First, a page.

13. H. J. McNicholas, “Equipment for Routine Spectral Transmission and Reflection Measurements,” Bur. Stand. J. Research 1, 793 (1928), RP 30.
    [CrossRef]
  14. K. S. Gibson, “Direct-Reading Photoelectric Measurement of Spectral Transmission,” J. Opt. Soc. Am. and Rev. Sci. Inst. 7, 693 (1923).
    [CrossRef]
  15. As is well known, the exact values of radiant energy for any specified temperature depend on the value of C2in Planck’s equation(1)Eλ=C1λ−5[exp(C2/λθ)]−1.For continuity with the published reports and specifications we are retaining the value of C2= 14,350 micron-degrees.Recent values have varied from 14,320 on the International temperature scale to 14,360 as recommended by Wensel, J. Research Nat. Bur. Stand. 22, 375 (1939) RP 1189. All values of color temperature in this paper are based on C2= 14,350.
    [CrossRef]
  16. In Figs. 7, 8, and 13, certain of the numbers designating the blue and purple glasses carry the auxiliary designations B or P,as engraved on the glasses. In the rest of the paper, however, these letters have been omitted, since they seemed unnecessary and somewhat confusing.
  17. This boundary was originally at y = 0.386, given by 142 with kerosene illuminant, but was later lowered to y = 0.384 to include the red limit of lantern yellow No. 271.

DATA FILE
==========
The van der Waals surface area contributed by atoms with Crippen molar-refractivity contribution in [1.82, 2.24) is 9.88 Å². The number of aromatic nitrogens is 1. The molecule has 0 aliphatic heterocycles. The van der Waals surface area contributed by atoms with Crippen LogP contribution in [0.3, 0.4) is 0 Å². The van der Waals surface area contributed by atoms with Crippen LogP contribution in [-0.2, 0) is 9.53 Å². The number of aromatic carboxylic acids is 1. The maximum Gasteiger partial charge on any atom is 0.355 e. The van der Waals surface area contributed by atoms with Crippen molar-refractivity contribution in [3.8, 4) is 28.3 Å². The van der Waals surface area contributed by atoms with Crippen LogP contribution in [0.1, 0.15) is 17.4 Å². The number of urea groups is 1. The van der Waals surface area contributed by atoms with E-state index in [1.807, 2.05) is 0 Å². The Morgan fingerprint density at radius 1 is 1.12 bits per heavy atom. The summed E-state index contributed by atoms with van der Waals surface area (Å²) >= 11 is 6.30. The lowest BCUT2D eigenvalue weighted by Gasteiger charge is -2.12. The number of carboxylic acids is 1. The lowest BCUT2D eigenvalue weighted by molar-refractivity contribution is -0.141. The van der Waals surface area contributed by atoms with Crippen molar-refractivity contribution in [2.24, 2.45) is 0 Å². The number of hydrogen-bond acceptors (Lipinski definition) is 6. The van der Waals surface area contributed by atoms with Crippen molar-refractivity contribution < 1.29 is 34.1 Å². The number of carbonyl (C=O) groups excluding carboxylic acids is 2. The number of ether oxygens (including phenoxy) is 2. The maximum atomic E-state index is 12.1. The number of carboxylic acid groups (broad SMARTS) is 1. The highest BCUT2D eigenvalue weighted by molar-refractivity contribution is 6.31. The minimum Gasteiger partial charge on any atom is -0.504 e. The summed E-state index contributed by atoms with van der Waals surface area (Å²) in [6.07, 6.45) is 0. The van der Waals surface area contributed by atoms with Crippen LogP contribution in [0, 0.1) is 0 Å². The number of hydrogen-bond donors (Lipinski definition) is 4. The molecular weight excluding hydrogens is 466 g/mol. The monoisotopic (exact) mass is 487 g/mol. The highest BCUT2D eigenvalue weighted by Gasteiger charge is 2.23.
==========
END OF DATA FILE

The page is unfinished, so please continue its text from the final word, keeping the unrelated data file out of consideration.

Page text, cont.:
18. Because of chromatic aberration of the lens system of the human eye, the dichromatic image is normally a red center with a blue halo or surround, though this will vary with the vision of the observer. Neither blue nor purple are used as long range, high speed signals.
  19. Lunar white glasses are “cobalt blue” glasses. Experience indicates that important deviations in the green or purple directions do not occur in the manufacture of such glasses.
  20. Army-Navy Aeronautical Specification: Colors; Aeronautical Lights and Lighting Equipment; AN-C-56 (1942).
  21. See references 721–731 of chapter VII, “Quantitative Data and Methods for Colorimetry,” of the forthcoming report of the OSA Committee on Colorimetry, J. Opt. Soc. Am.34, 633 (1944).
  22. Deane B. Judd, “A Maxwell Triangle Yielding Uniform Chromaticity Scales,” J. Research Nat. Bur. Stand. 14, 41 (1935) RP 756;J. Opt. Soc. Am. 25, 24 (1935).
    [CrossRef]
  23. Deane B. Judd, “Estimation of Chromaticity Differences and Nearest Color Temperature on the Standard 1931 ICI Colorimetric Coordinate System,” J. Research Nat. Bur. Stand. 17, 771 (1936) RP 944;J. Opt. Soc. Am. 26, 421 (1936).